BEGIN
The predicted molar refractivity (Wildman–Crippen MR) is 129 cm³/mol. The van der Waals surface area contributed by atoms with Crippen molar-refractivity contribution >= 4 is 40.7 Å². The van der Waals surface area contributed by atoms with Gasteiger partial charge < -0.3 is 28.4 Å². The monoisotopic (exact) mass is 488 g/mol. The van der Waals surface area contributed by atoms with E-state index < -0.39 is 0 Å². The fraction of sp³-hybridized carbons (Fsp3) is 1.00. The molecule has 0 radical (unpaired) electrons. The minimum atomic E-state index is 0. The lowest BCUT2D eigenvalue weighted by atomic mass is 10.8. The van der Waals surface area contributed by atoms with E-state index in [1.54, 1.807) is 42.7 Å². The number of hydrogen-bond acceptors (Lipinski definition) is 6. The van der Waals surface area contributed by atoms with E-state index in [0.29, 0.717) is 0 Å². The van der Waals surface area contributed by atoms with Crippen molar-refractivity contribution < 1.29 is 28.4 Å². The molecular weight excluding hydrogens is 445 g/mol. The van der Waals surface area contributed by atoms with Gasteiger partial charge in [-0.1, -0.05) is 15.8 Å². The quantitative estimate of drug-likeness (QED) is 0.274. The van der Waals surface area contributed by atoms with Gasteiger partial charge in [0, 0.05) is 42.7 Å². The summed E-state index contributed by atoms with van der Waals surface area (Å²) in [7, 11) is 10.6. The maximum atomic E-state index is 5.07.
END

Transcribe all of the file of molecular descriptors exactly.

The predicted molar refractivity (Wildman–Crippen MR) is 129 cm³/mol. The van der Waals surface area contributed by atoms with Crippen molar-refractivity contribution >= 4 is 40.7 Å². The van der Waals surface area contributed by atoms with Gasteiger partial charge < -0.3 is 28.4 Å². The monoisotopic (exact) mass is 488 g/mol. The van der Waals surface area contributed by atoms with E-state index < -0.39 is 0 Å². The fraction of sp³-hybridized carbons (Fsp3) is 1.00. The molecule has 0 radical (unpaired) electrons. The minimum atomic E-state index is 0. The lowest BCUT2D eigenvalue weighted by atomic mass is 10.8. The van der Waals surface area contributed by atoms with E-state index in [1.54, 1.807) is 42.7 Å². The number of hydrogen-bond acceptors (Lipinski definition) is 6. The van der Waals surface area contributed by atoms with E-state index in [0.29, 0.717) is 0 Å². The van der Waals surface area contributed by atoms with Crippen molar-refractivity contribution < 1.29 is 28.4 Å². The molecular weight excluding hydrogens is 445 g/mol. The van der Waals surface area contributed by atoms with Gasteiger partial charge in [-0.1, -0.05) is 15.8 Å². The quantitative estimate of drug-likeness (QED) is 0.274. The van der Waals surface area contributed by atoms with Gasteiger partial charge in [0, 0.05) is 42.7 Å². The summed E-state index contributed by atoms with van der Waals surface area (Å²) in [7, 11) is 10.6. The maximum atomic E-state index is 5.07.